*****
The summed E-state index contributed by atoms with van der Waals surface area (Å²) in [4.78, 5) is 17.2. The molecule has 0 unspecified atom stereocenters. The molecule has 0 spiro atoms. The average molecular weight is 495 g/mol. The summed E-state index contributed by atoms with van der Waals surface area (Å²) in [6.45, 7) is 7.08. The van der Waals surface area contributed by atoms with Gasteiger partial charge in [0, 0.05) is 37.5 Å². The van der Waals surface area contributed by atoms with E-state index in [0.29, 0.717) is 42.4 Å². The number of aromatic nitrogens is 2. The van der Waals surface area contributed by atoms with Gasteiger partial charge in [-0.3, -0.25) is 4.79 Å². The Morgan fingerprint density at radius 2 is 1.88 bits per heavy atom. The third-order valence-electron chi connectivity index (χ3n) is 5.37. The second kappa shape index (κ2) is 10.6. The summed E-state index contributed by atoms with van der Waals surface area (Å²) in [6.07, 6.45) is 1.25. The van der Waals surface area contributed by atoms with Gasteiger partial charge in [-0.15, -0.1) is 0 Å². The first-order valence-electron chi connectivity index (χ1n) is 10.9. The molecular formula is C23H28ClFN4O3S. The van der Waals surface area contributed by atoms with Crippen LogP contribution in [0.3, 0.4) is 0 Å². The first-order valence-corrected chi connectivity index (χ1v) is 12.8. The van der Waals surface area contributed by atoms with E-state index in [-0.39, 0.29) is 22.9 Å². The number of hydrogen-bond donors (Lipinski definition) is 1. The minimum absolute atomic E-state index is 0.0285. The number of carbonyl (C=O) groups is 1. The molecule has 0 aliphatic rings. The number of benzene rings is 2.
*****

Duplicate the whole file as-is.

The summed E-state index contributed by atoms with van der Waals surface area (Å²) in [4.78, 5) is 17.2. The molecule has 0 unspecified atom stereocenters. The molecule has 0 spiro atoms. The average molecular weight is 495 g/mol. The summed E-state index contributed by atoms with van der Waals surface area (Å²) in [6.45, 7) is 7.08. The van der Waals surface area contributed by atoms with Gasteiger partial charge in [0, 0.05) is 37.5 Å². The van der Waals surface area contributed by atoms with E-state index in [0.29, 0.717) is 42.4 Å². The number of aromatic nitrogens is 2. The van der Waals surface area contributed by atoms with Gasteiger partial charge in [-0.3, -0.25) is 4.79 Å². The Morgan fingerprint density at radius 2 is 1.88 bits per heavy atom. The third-order valence-electron chi connectivity index (χ3n) is 5.37. The second kappa shape index (κ2) is 10.6. The summed E-state index contributed by atoms with van der Waals surface area (Å²) in [6.07, 6.45) is 1.25. The van der Waals surface area contributed by atoms with Gasteiger partial charge in [-0.15, -0.1) is 0 Å². The first-order valence-electron chi connectivity index (χ1n) is 10.9. The molecular formula is C23H28ClFN4O3S. The van der Waals surface area contributed by atoms with Crippen LogP contribution in [0.3, 0.4) is 0 Å². The first-order valence-corrected chi connectivity index (χ1v) is 12.8. The van der Waals surface area contributed by atoms with E-state index in [-0.39, 0.29) is 22.9 Å². The number of hydrogen-bond donors (Lipinski definition) is 1. The minimum absolute atomic E-state index is 0.0285. The number of carbonyl (C=O) groups is 1. The molecule has 0 aliphatic rings. The number of benzene rings is 2.